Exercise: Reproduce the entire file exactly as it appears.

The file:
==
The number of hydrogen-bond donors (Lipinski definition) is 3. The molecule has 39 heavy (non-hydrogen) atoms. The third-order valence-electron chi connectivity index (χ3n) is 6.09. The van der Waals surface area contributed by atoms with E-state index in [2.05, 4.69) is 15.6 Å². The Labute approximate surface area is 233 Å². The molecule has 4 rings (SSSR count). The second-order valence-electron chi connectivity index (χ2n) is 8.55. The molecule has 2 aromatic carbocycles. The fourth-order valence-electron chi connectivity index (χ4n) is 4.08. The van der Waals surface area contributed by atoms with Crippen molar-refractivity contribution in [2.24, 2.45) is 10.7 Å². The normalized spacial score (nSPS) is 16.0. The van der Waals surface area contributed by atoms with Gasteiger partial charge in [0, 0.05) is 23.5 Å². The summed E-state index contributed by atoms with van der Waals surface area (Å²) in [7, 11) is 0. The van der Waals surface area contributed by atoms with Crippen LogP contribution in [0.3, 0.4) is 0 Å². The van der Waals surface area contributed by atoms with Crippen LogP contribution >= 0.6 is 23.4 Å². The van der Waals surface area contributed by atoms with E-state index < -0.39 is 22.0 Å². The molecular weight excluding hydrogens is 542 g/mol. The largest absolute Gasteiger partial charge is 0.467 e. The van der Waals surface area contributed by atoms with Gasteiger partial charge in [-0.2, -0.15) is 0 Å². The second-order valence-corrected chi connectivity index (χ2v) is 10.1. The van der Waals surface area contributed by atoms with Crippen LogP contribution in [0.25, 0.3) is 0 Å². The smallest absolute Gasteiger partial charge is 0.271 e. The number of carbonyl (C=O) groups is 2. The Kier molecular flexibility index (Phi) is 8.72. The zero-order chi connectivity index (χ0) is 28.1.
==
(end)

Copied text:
The number of hydrogen-bond donors (Lipinski definition) is 3. The molecule has 39 heavy (non-hydrogen) atoms. The third-order valence-electron chi connectivity index (χ3n) is 6.09. The van der Waals surface area contributed by atoms with E-state index in [2.05, 4.69) is 15.6 Å². The Labute approximate surface area is 233 Å². The molecule has 4 rings (SSSR count). The second-order valence-electron chi connectivity index (χ2n) is 8.55. The molecule has 2 aromatic carbocycles. The fourth-order valence-electron chi connectivity index (χ4n) is 4.08. The van der Waals surface area contributed by atoms with Crippen molar-refractivity contribution in [2.24, 2.45) is 10.7 Å². The normalized spacial score (nSPS) is 16.0. The van der Waals surface area contributed by atoms with Gasteiger partial charge in [0, 0.05) is 23.5 Å². The summed E-state index contributed by atoms with van der Waals surface area (Å²) in [7, 11) is 0. The van der Waals surface area contributed by atoms with Crippen LogP contribution in [0.3, 0.4) is 0 Å². The van der Waals surface area contributed by atoms with Crippen LogP contribution >= 0.6 is 23.4 Å². The van der Waals surface area contributed by atoms with E-state index < -0.39 is 22.0 Å². The molecular weight excluding hydrogens is 542 g/mol. The largest absolute Gasteiger partial charge is 0.467 e. The van der Waals surface area contributed by atoms with Gasteiger partial charge in [-0.2, -0.15) is 0 Å². The second-order valence-corrected chi connectivity index (χ2v) is 10.1. The van der Waals surface area contributed by atoms with Crippen LogP contribution in [0.25, 0.3) is 0 Å². The smallest absolute Gasteiger partial charge is 0.271 e. The number of carbonyl (C=O) groups is 2. The Kier molecular flexibility index (Phi) is 8.72. The zero-order chi connectivity index (χ0) is 28.1.